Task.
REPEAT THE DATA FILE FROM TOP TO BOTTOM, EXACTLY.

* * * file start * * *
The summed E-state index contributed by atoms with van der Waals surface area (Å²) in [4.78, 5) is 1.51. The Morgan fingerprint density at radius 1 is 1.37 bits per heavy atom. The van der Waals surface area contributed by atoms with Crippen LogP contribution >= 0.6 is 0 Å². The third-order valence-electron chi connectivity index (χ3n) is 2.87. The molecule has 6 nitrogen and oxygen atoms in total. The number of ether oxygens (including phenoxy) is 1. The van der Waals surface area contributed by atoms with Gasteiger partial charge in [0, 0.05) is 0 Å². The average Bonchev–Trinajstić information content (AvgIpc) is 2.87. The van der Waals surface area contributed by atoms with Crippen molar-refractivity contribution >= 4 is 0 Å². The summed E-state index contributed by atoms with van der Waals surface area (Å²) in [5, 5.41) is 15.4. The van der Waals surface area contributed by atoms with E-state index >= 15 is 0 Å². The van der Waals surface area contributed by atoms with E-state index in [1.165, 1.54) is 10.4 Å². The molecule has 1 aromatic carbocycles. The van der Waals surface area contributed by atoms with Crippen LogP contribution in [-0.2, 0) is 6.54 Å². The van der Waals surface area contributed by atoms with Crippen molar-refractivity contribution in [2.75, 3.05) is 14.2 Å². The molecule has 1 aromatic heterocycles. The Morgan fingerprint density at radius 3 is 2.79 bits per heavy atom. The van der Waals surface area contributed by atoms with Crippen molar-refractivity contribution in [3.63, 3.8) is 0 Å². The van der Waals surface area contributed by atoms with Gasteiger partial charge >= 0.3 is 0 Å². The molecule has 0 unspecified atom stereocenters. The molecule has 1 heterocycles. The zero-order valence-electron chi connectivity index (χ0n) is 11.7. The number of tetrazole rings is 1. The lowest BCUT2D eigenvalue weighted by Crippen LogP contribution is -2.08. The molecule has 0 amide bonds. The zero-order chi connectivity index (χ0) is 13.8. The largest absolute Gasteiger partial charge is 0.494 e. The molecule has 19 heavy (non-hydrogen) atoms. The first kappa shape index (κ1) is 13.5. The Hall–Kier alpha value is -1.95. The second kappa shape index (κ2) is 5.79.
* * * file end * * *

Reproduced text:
The summed E-state index contributed by atoms with van der Waals surface area (Å²) in [4.78, 5) is 1.51. The Morgan fingerprint density at radius 1 is 1.37 bits per heavy atom. The van der Waals surface area contributed by atoms with Crippen LogP contribution >= 0.6 is 0 Å². The third-order valence-electron chi connectivity index (χ3n) is 2.87. The molecule has 6 nitrogen and oxygen atoms in total. The number of ether oxygens (including phenoxy) is 1. The van der Waals surface area contributed by atoms with Gasteiger partial charge in [0, 0.05) is 0 Å². The average Bonchev–Trinajstić information content (AvgIpc) is 2.87. The van der Waals surface area contributed by atoms with Crippen molar-refractivity contribution >= 4 is 0 Å². The summed E-state index contributed by atoms with van der Waals surface area (Å²) in [5, 5.41) is 15.4. The van der Waals surface area contributed by atoms with E-state index >= 15 is 0 Å². The van der Waals surface area contributed by atoms with E-state index in [1.165, 1.54) is 10.4 Å². The molecule has 1 aromatic carbocycles. The van der Waals surface area contributed by atoms with Crippen LogP contribution in [-0.2, 0) is 6.54 Å². The van der Waals surface area contributed by atoms with Crippen molar-refractivity contribution in [2.75, 3.05) is 14.2 Å². The molecule has 1 aromatic heterocycles. The Morgan fingerprint density at radius 3 is 2.79 bits per heavy atom. The van der Waals surface area contributed by atoms with Crippen molar-refractivity contribution in [3.63, 3.8) is 0 Å². The van der Waals surface area contributed by atoms with Gasteiger partial charge >= 0.3 is 0 Å². The molecule has 0 unspecified atom stereocenters. The molecule has 1 heterocycles. The zero-order valence-electron chi connectivity index (χ0n) is 11.7. The number of tetrazole rings is 1. The lowest BCUT2D eigenvalue weighted by Crippen LogP contribution is -2.08. The molecule has 0 amide bonds. The zero-order chi connectivity index (χ0) is 13.8. The largest absolute Gasteiger partial charge is 0.494 e. The molecule has 19 heavy (non-hydrogen) atoms. The first kappa shape index (κ1) is 13.5. The Hall–Kier alpha value is -1.95. The second kappa shape index (κ2) is 5.79.